Bush said the goal of the US mission in Iraq was not to eliminate such attacks but to engage in a long-term effort to enable a democracy that can function despite continuing violence.
"Americans have got to understand it takes a while to mobilise additional troops and move them from the United States to Iraq," he said.
"It's a well-conceived plan by smart military people, and we owe them the time and we owe them the support they need to succeed."
Bush's plea came as two Republican senators broke ranks with calls on Wednesday for changes in US strategy.
Senator Richard Lugar warned that the so-called "surge" of troops would not work, while Senate Republican George Voinovich, who like Lugar has resisted Democratic attempts to curtail Bush's war powers, recommended a disengagement from Iraq.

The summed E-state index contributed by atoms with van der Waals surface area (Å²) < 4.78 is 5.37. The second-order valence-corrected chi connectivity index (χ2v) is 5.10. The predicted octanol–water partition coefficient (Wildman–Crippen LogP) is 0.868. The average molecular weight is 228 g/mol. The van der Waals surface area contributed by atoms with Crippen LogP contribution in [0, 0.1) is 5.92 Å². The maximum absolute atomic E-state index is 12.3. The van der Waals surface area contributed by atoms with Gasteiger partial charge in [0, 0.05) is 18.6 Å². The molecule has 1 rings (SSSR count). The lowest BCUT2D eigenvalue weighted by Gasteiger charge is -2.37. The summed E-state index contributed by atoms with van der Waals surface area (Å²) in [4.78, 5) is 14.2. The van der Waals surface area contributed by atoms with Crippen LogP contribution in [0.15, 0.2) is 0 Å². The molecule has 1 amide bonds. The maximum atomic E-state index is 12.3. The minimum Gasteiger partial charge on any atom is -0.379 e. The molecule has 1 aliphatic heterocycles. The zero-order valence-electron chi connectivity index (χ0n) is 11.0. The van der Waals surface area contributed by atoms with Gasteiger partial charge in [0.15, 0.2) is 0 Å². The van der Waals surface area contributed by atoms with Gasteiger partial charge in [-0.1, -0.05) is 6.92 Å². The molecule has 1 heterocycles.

"Even as our troops are showing some success in cornering and trapping al-Qaeda, they face a lot of challenges"
But Bush noted that the last of the reinforcements arrived in Iraq only earlier in June – scarcely enough time to assess the success of the new troop infusion.
"Right now, we're at the beginning stage of the offensive. We finally got the troops there," he said.
The US president ordered 21,500 additional combat troops to Iraq in January.
"Even as our troops are showing some success in cornering and trapping al-Qaeda, they face a lot of challenges," Bush said.
The US military reported that two recent roadside bombs in Baghdad have taken its military losses to 77 in June and 3,554 since the March 2003 US-led invasion, according to an AFP count based on Pentagon figures.